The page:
Safety page

JD here. I’ve been riding motorcycles since I was a kid. The bikes got bigger and I got older. That’s why I love sidecars these days. Mind you, I rode my MT-9 and M-63 solos for 40 years of my life. Rain, rough roads, bush tracks, great rallies and great people. When I found the opportunity to start the site I envisaged a place to share stories, meet new people, and above all, to promote road safety. Motorcycling is a lot of  fun but it is also very DANGEROUS! So my message is clear: Ride Safe and keep your machine in the best technical condition possible.

Motorcycling is a lot of fun, but it is also very DANGEROUS!

Rider error and mechanical troubles such as an engine seizure or just a flat tyre [tire, sic] are only the beginning of your worries.

Whilst most people stick to the road rules, there are millions of bad and crazy drivers out there in cars and other vehicles, many of them drunk, any many who should never have been issued a drivers license in the first place. Then there are the unlicensed ones, often in stolen cars or on drugs, who are likely to do anything to evade capture.
That doesn’t mean you shouldn’t also look out for other motorcyclists. There have been many accidents involving two or more motorcycles.

A senior First-Aid course is a good idea (and a refresher course every three years), as well as is carrying a small but well stocked first-aid kit. A small fire extinguisher, fire blanket(s) and a good torch is also a good idea.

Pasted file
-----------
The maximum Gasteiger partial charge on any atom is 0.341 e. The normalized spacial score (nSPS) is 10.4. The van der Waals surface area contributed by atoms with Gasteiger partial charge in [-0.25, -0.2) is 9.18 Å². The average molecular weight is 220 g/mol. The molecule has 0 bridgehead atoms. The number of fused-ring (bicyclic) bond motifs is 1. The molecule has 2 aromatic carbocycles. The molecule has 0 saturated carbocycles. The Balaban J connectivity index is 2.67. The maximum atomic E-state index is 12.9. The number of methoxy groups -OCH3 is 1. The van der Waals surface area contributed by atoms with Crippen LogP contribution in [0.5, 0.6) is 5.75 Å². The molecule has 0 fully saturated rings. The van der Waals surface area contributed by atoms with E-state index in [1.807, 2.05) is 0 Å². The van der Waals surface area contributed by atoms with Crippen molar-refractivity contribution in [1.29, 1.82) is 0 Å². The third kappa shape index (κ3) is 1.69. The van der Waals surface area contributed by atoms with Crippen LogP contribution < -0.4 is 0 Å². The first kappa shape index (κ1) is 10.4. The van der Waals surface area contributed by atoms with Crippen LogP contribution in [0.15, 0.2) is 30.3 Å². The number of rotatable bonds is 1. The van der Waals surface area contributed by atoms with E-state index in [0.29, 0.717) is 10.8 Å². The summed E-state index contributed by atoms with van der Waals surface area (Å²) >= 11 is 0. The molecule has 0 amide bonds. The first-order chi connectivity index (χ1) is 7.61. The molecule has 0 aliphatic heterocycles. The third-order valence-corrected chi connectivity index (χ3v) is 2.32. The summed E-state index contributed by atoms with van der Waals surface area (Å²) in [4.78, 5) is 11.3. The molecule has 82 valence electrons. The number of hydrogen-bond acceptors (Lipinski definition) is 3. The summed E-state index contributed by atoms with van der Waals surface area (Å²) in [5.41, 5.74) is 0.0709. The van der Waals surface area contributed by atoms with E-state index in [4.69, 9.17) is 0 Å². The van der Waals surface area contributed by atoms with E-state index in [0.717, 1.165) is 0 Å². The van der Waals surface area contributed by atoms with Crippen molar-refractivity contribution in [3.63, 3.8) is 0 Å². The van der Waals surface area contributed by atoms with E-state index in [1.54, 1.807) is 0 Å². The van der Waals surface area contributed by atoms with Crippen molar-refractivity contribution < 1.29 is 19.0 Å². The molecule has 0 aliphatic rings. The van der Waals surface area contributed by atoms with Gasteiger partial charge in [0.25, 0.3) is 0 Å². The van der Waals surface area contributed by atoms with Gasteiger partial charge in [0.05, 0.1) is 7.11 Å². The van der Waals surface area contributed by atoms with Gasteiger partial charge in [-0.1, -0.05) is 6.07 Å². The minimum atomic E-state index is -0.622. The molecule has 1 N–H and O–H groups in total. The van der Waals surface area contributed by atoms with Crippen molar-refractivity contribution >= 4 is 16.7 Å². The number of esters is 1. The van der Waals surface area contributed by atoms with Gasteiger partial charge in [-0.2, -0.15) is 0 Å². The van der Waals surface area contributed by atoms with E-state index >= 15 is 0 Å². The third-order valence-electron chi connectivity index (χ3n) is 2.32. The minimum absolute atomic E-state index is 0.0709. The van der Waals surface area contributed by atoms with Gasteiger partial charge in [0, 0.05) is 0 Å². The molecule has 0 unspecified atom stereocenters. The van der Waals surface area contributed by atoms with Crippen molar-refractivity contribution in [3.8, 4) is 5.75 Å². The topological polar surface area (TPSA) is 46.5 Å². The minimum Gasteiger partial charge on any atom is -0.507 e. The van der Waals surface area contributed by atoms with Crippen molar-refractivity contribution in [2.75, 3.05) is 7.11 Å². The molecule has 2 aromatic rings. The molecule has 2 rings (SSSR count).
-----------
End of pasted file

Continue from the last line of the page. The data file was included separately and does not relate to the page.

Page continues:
If you ride a side car rig there’s really no excuse for not carrying these items. If you are the first person to arrive at the scene of an accident having some First-Aid knowledge could well be a lifesaver!

Burns. Pour on cold water until help arrives. I’ve also heard that a good coating of plain flour also works well, perhaps better than water. At $1 a bag it’s a good insurance policy.

When riding keep a good account of your actions, stay vigilant and always keep your speed under the distance you know you can stop in. You don’t know what is around the next corner until you take it.
Tales abound of herds of cattle and emus on the road, breakdowns and accidents, fallen trees across the road, washouts, oil spills, etc.

So take it easy. On long trips take a brake every 2 hours. Stop, Revive, Survive.If you’re a minute or two late so what, it’s not worth a terrible injury to you or your passenger(s), even worse a fatality.

I’ve been to way too many funerals of riders, young and old. Considering most could have been avoided with a little less speed and/or a bit more thinking. Some accidents were the fault of others, the poor motorcyclist standing little chance of avoiding a collision.

Ride Safe, JD

Some good safety sites include:

ride to live

If reading this page saves just one life it’s priceless! Ride Safe!

Know a good safety site? Send us a link!
First published on b-Cozz 02.02.2002. Retrieved from the archives.